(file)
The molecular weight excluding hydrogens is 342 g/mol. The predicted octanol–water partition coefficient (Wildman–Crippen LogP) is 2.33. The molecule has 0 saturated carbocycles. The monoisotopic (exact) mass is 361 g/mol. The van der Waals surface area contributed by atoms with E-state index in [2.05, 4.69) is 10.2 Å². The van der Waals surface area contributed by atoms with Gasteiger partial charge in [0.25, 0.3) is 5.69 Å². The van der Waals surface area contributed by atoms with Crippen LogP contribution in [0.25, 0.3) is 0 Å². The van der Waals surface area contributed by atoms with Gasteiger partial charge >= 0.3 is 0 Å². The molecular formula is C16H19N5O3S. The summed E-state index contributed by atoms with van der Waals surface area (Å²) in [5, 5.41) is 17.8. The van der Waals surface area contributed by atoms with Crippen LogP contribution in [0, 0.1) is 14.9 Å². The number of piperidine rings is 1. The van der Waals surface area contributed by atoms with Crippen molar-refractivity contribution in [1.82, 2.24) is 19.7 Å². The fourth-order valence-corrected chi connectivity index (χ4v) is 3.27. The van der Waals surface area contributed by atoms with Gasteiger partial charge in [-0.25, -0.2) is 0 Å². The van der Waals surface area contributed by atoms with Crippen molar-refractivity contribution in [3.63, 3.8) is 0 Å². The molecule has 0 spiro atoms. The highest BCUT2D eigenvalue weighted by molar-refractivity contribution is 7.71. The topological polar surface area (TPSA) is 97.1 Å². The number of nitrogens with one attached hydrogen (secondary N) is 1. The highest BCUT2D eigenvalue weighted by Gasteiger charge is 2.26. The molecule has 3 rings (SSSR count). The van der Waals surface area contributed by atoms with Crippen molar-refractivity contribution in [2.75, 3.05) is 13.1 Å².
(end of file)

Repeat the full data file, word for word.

The molecular weight excluding hydrogens is 342 g/mol. The predicted octanol–water partition coefficient (Wildman–Crippen LogP) is 2.33. The molecule has 0 saturated carbocycles. The monoisotopic (exact) mass is 361 g/mol. The van der Waals surface area contributed by atoms with E-state index in [2.05, 4.69) is 10.2 Å². The van der Waals surface area contributed by atoms with Gasteiger partial charge in [0.25, 0.3) is 5.69 Å². The van der Waals surface area contributed by atoms with Crippen LogP contribution in [0.25, 0.3) is 0 Å². The van der Waals surface area contributed by atoms with Gasteiger partial charge >= 0.3 is 0 Å². The molecular formula is C16H19N5O3S. The summed E-state index contributed by atoms with van der Waals surface area (Å²) in [5, 5.41) is 17.8. The van der Waals surface area contributed by atoms with Crippen LogP contribution in [0, 0.1) is 14.9 Å². The number of piperidine rings is 1. The van der Waals surface area contributed by atoms with Crippen molar-refractivity contribution in [1.82, 2.24) is 19.7 Å². The fourth-order valence-corrected chi connectivity index (χ4v) is 3.27. The van der Waals surface area contributed by atoms with Gasteiger partial charge in [-0.25, -0.2) is 0 Å². The van der Waals surface area contributed by atoms with Crippen molar-refractivity contribution in [3.63, 3.8) is 0 Å². The molecule has 0 spiro atoms. The highest BCUT2D eigenvalue weighted by molar-refractivity contribution is 7.71. The topological polar surface area (TPSA) is 97.1 Å². The number of nitrogens with one attached hydrogen (secondary N) is 1. The highest BCUT2D eigenvalue weighted by Gasteiger charge is 2.26. The molecule has 3 rings (SSSR count). The van der Waals surface area contributed by atoms with Crippen molar-refractivity contribution in [2.75, 3.05) is 13.1 Å².